Despite the threat of incurring the wrath of Trump and his allies, and potentially facing political consequences in 2022, freshman Rep. Peter Meijer, R-Mich., one of the 10 lawmakers, appeared no less certain of his decision on ABC's "This Week," even when asked if he was worried the vote to impeach could have cost him his job.
"I may very well have," he said on Sunday. "But I think it's also important that we have elected leaders who are not thinking solely about what's in their individual self-interest, not what is going to be politically expedient, but what we actually need for our country."
Meijer isn't the only House Republican who supported impeachment to acknowledge a likely impending fate for defying Trump. South Carolina Rep. Tom Rice, whose district backed the president by nearly 20 points in the general election, told the Associated Press that he will likely face a tough primary challenge in the midterm elections over his vote.
"I've tried to do my best to do the right thing and represent their interests, but if they decide that it's time for me to come home, that's OK, too," he said in the interview.
As Republicans weigh how closely they should continue to embrace Trump in the years ahead, the internal rift that began four years ago over whether the unconventional president is the most effective leader of the GOP is still defining the party as he is set to depart Washington.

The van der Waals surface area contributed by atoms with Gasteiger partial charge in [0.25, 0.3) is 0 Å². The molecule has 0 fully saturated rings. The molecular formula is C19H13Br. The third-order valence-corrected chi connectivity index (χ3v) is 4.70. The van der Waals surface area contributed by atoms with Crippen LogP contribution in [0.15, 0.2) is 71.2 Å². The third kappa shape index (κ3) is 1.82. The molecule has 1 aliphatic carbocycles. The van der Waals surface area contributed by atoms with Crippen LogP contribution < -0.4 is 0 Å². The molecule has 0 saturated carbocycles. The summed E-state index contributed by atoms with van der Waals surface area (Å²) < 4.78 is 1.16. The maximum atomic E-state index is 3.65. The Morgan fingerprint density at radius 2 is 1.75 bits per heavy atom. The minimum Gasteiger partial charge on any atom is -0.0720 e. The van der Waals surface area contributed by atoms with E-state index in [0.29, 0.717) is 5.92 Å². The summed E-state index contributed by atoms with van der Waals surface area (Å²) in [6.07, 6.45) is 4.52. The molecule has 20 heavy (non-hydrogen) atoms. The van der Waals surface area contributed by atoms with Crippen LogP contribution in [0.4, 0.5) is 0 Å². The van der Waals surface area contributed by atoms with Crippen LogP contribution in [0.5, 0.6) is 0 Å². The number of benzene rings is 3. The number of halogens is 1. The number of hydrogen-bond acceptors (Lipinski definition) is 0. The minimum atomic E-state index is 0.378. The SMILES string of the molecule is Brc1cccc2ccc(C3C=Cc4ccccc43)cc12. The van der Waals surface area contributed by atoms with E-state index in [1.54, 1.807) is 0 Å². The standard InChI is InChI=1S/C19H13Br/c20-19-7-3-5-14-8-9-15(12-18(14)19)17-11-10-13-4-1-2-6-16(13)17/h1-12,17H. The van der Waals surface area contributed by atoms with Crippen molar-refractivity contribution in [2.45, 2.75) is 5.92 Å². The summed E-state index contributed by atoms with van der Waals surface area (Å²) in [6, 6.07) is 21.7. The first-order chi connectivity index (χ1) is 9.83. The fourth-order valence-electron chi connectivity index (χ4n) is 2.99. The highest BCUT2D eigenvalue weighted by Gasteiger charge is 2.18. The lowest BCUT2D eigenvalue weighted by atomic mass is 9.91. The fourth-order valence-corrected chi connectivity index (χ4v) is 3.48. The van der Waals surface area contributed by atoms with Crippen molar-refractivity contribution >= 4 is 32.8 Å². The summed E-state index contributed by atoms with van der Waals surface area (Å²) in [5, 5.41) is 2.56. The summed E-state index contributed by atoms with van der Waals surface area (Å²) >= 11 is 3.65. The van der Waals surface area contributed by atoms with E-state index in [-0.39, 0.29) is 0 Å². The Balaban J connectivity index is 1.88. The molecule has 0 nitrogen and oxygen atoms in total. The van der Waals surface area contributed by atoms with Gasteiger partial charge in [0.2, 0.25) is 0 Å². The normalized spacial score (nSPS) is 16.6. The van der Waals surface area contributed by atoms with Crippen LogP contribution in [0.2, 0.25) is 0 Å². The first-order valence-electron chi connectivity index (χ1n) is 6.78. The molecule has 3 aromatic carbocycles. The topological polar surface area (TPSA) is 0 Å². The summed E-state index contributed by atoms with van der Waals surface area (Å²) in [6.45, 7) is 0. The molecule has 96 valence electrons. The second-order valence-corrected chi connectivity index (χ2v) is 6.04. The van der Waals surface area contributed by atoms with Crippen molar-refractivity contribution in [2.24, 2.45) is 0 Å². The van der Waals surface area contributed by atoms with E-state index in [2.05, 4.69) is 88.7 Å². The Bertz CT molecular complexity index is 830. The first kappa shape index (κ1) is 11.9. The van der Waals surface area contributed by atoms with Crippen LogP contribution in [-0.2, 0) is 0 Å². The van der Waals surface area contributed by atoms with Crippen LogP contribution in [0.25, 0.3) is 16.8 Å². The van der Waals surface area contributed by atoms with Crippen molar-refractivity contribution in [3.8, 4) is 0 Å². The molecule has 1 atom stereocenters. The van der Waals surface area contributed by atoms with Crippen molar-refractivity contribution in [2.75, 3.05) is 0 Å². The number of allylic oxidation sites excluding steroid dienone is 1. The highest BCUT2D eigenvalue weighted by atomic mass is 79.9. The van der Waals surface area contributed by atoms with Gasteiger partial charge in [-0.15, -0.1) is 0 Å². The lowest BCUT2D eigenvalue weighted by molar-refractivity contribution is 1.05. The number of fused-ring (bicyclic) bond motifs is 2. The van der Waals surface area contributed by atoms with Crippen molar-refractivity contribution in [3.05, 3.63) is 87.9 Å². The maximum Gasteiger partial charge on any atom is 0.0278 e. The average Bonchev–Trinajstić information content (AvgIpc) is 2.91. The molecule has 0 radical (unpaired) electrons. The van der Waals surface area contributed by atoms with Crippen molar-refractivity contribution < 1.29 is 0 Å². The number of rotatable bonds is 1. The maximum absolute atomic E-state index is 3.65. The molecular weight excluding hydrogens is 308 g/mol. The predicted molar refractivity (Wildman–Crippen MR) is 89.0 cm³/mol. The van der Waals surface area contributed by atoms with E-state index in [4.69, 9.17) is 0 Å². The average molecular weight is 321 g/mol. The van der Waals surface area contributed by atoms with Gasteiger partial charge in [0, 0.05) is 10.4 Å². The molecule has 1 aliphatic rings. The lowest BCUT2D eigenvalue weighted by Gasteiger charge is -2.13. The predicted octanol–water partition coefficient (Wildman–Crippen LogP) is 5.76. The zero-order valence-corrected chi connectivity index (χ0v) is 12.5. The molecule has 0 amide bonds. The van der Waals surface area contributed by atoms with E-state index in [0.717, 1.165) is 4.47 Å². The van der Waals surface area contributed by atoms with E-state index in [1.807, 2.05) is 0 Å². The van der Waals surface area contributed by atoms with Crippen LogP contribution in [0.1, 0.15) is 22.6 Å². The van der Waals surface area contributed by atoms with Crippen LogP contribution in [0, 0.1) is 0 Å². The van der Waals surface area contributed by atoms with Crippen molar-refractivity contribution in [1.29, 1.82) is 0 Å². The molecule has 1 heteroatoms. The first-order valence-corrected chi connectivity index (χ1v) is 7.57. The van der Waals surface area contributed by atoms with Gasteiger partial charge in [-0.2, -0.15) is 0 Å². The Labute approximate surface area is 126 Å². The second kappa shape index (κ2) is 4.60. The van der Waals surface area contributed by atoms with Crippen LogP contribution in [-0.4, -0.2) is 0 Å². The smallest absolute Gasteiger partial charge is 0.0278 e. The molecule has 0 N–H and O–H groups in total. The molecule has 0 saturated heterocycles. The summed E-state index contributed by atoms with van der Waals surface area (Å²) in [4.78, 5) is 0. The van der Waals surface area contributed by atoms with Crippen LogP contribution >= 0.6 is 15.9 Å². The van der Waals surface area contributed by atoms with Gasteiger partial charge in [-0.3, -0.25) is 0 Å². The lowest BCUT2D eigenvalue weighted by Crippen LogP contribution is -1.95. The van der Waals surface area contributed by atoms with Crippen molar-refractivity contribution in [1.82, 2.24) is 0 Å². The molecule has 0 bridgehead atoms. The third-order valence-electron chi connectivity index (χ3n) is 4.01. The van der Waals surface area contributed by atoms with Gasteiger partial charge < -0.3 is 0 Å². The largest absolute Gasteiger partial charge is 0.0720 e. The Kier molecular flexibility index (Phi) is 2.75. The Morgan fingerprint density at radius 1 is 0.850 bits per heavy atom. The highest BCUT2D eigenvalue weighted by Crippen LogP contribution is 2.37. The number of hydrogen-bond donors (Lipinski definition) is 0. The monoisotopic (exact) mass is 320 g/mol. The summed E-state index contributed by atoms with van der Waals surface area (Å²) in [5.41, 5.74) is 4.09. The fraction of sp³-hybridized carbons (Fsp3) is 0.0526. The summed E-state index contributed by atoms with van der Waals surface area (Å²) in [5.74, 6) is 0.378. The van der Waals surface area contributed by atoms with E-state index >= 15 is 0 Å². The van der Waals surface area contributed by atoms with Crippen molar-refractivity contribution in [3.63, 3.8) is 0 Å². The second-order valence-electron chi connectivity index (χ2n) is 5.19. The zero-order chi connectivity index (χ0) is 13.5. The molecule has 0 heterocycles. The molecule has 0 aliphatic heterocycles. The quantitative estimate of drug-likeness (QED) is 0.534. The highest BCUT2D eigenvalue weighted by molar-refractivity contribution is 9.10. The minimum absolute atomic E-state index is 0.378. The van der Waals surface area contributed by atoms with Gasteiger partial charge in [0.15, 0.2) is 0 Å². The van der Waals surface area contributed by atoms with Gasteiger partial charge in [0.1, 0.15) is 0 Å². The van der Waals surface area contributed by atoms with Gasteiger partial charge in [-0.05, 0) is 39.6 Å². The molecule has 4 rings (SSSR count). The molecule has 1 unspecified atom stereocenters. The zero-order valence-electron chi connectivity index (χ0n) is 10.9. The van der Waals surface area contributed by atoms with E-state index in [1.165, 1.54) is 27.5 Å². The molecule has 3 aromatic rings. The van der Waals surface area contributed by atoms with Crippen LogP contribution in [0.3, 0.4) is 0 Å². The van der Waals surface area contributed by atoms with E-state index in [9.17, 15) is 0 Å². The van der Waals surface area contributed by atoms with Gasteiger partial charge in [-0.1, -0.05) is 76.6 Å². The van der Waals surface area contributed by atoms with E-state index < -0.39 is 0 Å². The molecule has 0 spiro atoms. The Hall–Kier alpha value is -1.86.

Some voters, who gave the president high marks for his policy achievements, are hoping for a Trumpian successor, just not Trump himself. The one-term president may not even be a contender in 2024 if the Senate votes to disqualify him from holding federal office in the future after a possible conviction in the impeachment trial.
"He just did not have the personality to operate diplomatically to get things done -- and politically, he turned too many people against him," Charles, the Michigan voter who wants the party to move in a different direction post-Trump, said.
"Keeping Trump's ego out of the way, the things he did are beneficial to the people in many, many ways," Peterson said, specifically highlighting the president's economic agenda. "I think the Republican Party needs to uphold these things and fight for these things."
Other voters, though, are not quite ready to give up on the insurgent Trump.
Jackie, the Trump loyalist from Illinois, said she thinks he should carry forward since he continues to have an unwavering grip on Republican voters "across the party."
With Trump returning to private life, for now it's not clear who a possible successor could or should be, leaving a leadership vacuum and the GOP's direction uncertain.
"They have no leadership. That's why he took over so easily," said Mark Williams, a two-time Trump voter from California who identifies as an independent. "The Republican Party during Trump was just trying to hang on. They were just trying to do what they had to do to stay in office."
Henry Deshazer, a staunch supporter of the president from Texas, also said he would be "hard-pressed" to pick a Republican right now who could take the party forward. He specifically criticized his home state senator, Ted Cruz, who is speculated to harbor ambitions for a 2024 presidential run and who helped lead the charge in the Senate to reject Biden's win. Cruz hasn't "provided" the leadership the Republican Party needs at this moment, Deshazer said.
Asked about the possibility of Trump seeking the presidency again in four years, Deshazer hopes for another political force to come along, saying he'll "be more open-minded to other options."
"I will vote conservative Republican in 2024," he said. "I hope it's not Trump, I hope there's some better candidate at that point."
ABC News' Trish Turner contributed reporting.